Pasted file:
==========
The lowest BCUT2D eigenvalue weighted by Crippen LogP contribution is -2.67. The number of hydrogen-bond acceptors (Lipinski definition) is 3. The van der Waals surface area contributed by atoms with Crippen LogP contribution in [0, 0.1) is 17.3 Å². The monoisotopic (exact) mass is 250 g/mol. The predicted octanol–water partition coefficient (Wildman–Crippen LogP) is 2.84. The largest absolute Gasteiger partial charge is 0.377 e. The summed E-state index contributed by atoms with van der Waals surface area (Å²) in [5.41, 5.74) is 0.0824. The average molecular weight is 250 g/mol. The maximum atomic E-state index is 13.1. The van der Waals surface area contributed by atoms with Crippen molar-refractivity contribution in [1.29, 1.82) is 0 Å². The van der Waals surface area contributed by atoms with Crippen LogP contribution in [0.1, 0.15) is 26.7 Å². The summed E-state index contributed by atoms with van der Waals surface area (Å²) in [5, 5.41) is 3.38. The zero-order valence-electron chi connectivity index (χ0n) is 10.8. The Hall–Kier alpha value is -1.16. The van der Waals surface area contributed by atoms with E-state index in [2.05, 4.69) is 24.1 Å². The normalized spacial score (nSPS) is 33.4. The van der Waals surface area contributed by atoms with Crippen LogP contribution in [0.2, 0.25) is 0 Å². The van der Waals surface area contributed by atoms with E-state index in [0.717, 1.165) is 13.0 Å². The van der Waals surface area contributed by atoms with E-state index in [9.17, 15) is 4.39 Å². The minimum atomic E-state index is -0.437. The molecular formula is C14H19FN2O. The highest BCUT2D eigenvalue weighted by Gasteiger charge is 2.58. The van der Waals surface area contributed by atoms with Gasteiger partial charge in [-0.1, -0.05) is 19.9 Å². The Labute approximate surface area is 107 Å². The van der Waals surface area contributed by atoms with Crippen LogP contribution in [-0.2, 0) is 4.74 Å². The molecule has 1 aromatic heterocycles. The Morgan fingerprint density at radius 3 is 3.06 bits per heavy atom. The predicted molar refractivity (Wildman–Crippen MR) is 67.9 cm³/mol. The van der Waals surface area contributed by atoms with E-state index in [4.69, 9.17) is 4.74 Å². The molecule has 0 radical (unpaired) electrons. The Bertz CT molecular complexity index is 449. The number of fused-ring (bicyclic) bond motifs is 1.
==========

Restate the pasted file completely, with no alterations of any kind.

The lowest BCUT2D eigenvalue weighted by Crippen LogP contribution is -2.67. The number of hydrogen-bond acceptors (Lipinski definition) is 3. The van der Waals surface area contributed by atoms with Crippen LogP contribution in [0, 0.1) is 17.3 Å². The monoisotopic (exact) mass is 250 g/mol. The predicted octanol–water partition coefficient (Wildman–Crippen LogP) is 2.84. The largest absolute Gasteiger partial charge is 0.377 e. The summed E-state index contributed by atoms with van der Waals surface area (Å²) in [5.41, 5.74) is 0.0824. The average molecular weight is 250 g/mol. The maximum atomic E-state index is 13.1. The van der Waals surface area contributed by atoms with Crippen molar-refractivity contribution in [1.29, 1.82) is 0 Å². The van der Waals surface area contributed by atoms with Crippen LogP contribution in [0.1, 0.15) is 26.7 Å². The summed E-state index contributed by atoms with van der Waals surface area (Å²) in [5, 5.41) is 3.38. The zero-order valence-electron chi connectivity index (χ0n) is 10.8. The Hall–Kier alpha value is -1.16. The van der Waals surface area contributed by atoms with E-state index in [2.05, 4.69) is 24.1 Å². The normalized spacial score (nSPS) is 33.4. The van der Waals surface area contributed by atoms with Crippen LogP contribution in [0.2, 0.25) is 0 Å². The van der Waals surface area contributed by atoms with E-state index in [0.717, 1.165) is 13.0 Å². The van der Waals surface area contributed by atoms with E-state index in [9.17, 15) is 4.39 Å². The minimum atomic E-state index is -0.437. The molecular formula is C14H19FN2O. The highest BCUT2D eigenvalue weighted by Gasteiger charge is 2.58. The van der Waals surface area contributed by atoms with Gasteiger partial charge in [-0.1, -0.05) is 19.9 Å². The Labute approximate surface area is 107 Å². The van der Waals surface area contributed by atoms with Crippen LogP contribution in [-0.2, 0) is 4.74 Å². The molecule has 1 aromatic heterocycles. The Morgan fingerprint density at radius 3 is 3.06 bits per heavy atom. The predicted molar refractivity (Wildman–Crippen MR) is 67.9 cm³/mol. The van der Waals surface area contributed by atoms with E-state index in [4.69, 9.17) is 4.74 Å². The molecule has 0 radical (unpaired) electrons. The Bertz CT molecular complexity index is 449. The number of fused-ring (bicyclic) bond motifs is 1.